MODERATOR: Our next question is from Sam Coates of the Times of London.

QUESTION: Two things. First of all, is it your understanding that the UN Resolution 1973 makes it illegal to supply arms to the Libyan rebels, or do you think there could be some room for maneuver of that should it get to that?

And secondly, it’s quite striking when the rebels were talking earlier today, none of their names are public apart from three or four of the 30-odd of them, and they clearly have access – they have quite a lot of power and access to a lot of funds through oil money. Do you think that they should be more transparent in terms of declaring who they are, where they’re from, what kind of groupings they come from, and how they’re using the money?

SECRETARY CLINTON: Well, as to the first question, it is our interpretation that 1973 amended or overrode the absolute prohibition of arms to anyone in Libya so that there could be legitimate transfer of arms if a country were to choose to do that. As I said, we have not made that decision at this time.

Secondly, I do think that greater transparency will, of course, be expected and will be delivered. But I think you have to put this into context. I mean, this is a very fast-evolving, but by no means settled, structure that they are trying to build. They also claim to have a number of people who are willing to work with them from central and western Libya who, for security reasons, cannot yet be named.

So I do think that this is a work in progress. And just as with respect to Andy’s question, we don’t know as much as we would like to know and as much as we expect we will know. We’re picking up information. A lot of contact is going on, not only by our government but many governments that are part of the coalition. So we’re building an understanding, but at this time, obviously, it is, as I say, a work in progress.

MODERATOR: Jay Solomon of the Wall Street Journal.

QUESTION: Thank you. I have a question regarding Syria. Over the weekend, you gave an interview where you said how many members of Congress viewed President Asad as a reformer. Is that your position? Because you know there’s been well-documented cases of Syrian support for terrorist groups, allegations it’s pursued atomic weapons, and some in Congress said that Syria actually poses a greater threat to the United States – its national security – than Libya does. Is it the Obama Administration’s position now that it can work with President Asad to instigate or initiate some of the reforms that its people are clearly calling for? Thank you.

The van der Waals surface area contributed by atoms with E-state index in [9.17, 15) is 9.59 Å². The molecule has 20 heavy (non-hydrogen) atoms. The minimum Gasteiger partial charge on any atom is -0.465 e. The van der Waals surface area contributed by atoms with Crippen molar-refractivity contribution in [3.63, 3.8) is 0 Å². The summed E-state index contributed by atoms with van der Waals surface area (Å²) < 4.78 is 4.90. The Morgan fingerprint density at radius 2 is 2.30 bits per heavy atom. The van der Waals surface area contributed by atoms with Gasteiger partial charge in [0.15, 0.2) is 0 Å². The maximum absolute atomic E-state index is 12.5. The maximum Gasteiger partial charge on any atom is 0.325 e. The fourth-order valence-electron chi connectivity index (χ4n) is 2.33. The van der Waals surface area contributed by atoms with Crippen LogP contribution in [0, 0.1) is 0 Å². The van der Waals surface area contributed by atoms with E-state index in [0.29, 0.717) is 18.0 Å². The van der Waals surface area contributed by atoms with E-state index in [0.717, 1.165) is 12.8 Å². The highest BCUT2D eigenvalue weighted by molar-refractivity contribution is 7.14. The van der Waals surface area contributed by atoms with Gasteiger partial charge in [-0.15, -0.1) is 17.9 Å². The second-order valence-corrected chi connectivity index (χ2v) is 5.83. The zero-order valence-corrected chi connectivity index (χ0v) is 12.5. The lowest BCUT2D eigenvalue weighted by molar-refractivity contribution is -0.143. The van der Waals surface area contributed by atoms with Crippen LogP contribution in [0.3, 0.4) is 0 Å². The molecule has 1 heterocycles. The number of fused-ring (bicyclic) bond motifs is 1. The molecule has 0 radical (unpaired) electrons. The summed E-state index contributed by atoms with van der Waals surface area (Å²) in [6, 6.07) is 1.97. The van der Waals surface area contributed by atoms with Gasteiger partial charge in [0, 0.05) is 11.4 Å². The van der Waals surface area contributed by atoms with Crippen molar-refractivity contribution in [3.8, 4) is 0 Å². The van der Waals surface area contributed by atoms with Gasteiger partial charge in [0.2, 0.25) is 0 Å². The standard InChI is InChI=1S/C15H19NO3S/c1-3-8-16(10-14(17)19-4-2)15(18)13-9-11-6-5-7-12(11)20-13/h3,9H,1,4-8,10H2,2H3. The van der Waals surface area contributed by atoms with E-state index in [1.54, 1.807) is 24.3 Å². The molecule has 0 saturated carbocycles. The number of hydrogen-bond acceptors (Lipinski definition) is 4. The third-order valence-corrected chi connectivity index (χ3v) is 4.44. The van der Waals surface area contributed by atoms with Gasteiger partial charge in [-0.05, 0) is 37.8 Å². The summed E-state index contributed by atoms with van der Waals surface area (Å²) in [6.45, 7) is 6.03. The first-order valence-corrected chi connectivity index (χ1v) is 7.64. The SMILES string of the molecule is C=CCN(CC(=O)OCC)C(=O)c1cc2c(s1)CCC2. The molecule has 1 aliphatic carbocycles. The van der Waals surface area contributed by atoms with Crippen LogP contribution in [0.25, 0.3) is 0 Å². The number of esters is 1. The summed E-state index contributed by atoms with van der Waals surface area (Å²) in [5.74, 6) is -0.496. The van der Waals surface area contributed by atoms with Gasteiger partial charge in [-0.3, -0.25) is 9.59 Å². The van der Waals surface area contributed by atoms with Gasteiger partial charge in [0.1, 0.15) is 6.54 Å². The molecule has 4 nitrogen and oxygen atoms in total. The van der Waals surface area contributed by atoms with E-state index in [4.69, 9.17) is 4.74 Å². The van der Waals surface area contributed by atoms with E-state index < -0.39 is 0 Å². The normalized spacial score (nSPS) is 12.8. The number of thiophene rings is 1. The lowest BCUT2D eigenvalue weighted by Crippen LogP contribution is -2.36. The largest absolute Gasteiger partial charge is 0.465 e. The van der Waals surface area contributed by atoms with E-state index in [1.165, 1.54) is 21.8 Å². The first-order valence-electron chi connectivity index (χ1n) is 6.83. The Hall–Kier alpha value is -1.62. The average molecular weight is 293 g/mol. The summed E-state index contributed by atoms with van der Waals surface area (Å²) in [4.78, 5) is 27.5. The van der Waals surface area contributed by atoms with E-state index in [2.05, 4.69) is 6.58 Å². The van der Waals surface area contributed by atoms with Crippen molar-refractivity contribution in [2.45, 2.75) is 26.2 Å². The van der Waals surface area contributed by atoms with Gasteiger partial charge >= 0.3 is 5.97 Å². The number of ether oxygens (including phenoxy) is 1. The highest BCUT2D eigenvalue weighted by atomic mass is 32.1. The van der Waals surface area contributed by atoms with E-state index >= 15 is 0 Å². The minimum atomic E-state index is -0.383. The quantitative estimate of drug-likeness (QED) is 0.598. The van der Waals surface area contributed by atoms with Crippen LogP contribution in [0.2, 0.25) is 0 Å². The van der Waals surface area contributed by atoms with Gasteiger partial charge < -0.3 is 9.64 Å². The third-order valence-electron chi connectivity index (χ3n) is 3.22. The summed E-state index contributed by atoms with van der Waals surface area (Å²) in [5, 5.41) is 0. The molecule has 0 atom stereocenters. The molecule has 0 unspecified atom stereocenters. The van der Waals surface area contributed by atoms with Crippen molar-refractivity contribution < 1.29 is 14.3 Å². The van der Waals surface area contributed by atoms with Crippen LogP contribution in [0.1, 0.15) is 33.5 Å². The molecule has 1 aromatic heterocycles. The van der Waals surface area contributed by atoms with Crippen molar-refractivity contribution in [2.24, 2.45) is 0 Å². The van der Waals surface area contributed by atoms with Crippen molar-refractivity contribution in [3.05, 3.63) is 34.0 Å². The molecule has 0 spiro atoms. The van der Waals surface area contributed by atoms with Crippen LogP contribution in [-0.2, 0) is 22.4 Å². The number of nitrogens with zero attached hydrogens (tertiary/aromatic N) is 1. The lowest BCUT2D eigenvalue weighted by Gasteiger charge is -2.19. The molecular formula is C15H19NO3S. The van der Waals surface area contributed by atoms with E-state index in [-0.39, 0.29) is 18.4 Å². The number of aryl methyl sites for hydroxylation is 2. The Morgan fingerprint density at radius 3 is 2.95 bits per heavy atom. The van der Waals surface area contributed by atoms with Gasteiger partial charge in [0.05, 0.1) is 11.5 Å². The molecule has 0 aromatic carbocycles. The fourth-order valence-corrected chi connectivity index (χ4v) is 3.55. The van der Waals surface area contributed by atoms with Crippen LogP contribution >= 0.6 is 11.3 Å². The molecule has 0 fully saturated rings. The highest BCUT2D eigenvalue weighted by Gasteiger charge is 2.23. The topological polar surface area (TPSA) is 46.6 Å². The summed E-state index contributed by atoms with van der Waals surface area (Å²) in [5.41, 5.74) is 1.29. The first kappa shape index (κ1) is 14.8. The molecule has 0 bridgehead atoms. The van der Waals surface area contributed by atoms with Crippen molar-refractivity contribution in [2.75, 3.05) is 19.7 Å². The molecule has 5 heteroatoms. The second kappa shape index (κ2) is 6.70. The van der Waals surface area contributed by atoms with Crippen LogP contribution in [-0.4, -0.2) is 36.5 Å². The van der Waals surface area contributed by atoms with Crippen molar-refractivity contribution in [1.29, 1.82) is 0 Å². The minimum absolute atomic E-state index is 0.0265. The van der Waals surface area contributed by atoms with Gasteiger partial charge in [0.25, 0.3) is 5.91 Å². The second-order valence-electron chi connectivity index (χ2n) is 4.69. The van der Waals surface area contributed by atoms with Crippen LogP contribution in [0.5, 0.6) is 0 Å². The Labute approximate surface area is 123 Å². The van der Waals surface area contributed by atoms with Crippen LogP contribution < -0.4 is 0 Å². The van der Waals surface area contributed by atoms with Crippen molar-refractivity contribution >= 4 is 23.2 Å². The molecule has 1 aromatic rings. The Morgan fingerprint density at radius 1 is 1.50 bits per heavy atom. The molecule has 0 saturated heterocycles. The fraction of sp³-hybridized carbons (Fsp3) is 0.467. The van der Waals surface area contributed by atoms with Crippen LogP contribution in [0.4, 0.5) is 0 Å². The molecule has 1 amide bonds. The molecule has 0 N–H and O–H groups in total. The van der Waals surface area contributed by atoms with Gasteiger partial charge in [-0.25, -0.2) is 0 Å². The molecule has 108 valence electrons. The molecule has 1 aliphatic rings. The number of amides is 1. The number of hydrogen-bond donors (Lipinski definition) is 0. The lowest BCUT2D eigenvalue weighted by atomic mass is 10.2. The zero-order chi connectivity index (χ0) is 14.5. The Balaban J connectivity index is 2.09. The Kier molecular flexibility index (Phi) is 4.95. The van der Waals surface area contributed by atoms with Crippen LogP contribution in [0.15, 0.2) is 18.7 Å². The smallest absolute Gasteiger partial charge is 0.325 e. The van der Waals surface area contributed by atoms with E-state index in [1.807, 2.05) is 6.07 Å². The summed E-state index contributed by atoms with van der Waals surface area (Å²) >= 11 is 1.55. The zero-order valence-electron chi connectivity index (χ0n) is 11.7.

SECRETARY CLINTON: Well, first, Jay, as you rightly pointed out, I referenced opinions of others. That was not speaking either for myself or for the Administration. We deplore the crackdown that is occurring in Syria and we call on Syria, as we have throughout the last months, to respect the rights of its citizens, to allow people to protest peacefully, to work toward political and economic reform that would be to the benefit of the Syrian people.

So there is no difference in how we view this than how we have viewed the other incredible sequence of actions that we’ve seen in North Africa and in the Middle East. And we hope that there is an opportunity for reform. We hope there’s an opportunity for reform in all of these countries. We want to see peaceful transitions. We want to see democracies that represent the will of the people.

So I think that we’re, like the Syrian people, waiting and watching to see what comes from the Syrian Government. They dismissed the cabinet today, which resigned en masse. And as we have said so many times before, we support the timely implementation of reforms that meet the demands that Syrians are presenting to their government, such as immediately eliminating Syria’s state of emergency laws, which has been in effect for a long time.

It is up to the Syrian Government, it is up to the leadership, starting with President Bashir Asad, to prove that it can be responsive to the needs of its own people. So we’re troubled by what we hear, but we’re also going to continue to urge that the promise of reform, which has been made over and over again and which you reported on just a few months ago – I’m a reformer, I’m going to reform, and I’ve talked to members of Congress and others about that, that we hear from the highest levels of leadership in Syria – will actually be turned into reality. That’s what we’re waiting and watching for.

MODERATOR: And the final question from Duncan Gardham of the Daily Telegraph.

QUESTION: Hi, I wondered how you view the situation in Libya at the moment. There seems to be a bit of almost ping-pong going on. The rebels seem to be withdrawing from some areas today. How do you see the situation evolving in Libya? How long do you see it lasting? And if you’re talking to Qadhafi, what are his options? He can obviously try and stay or he can face the ICC, but is there a third option where he could travel to another country?

SECRETARY CLINTON: Well, first, I think that what we are seeing in Libya is a strengthening of the opposition, a consistent and very persistent effort by the opposition to try to hold ground which they have had and to regain ground which they have lost. Unfortunately, we are also seeing with Qadhafi a continuing pressure on the rebels, on his people, a willingness to use force. We had reports today of continuing military action by Qadhafi’s forces in Misrata and elsewhere. So this is a volatile, dynamic situation that is unfolding.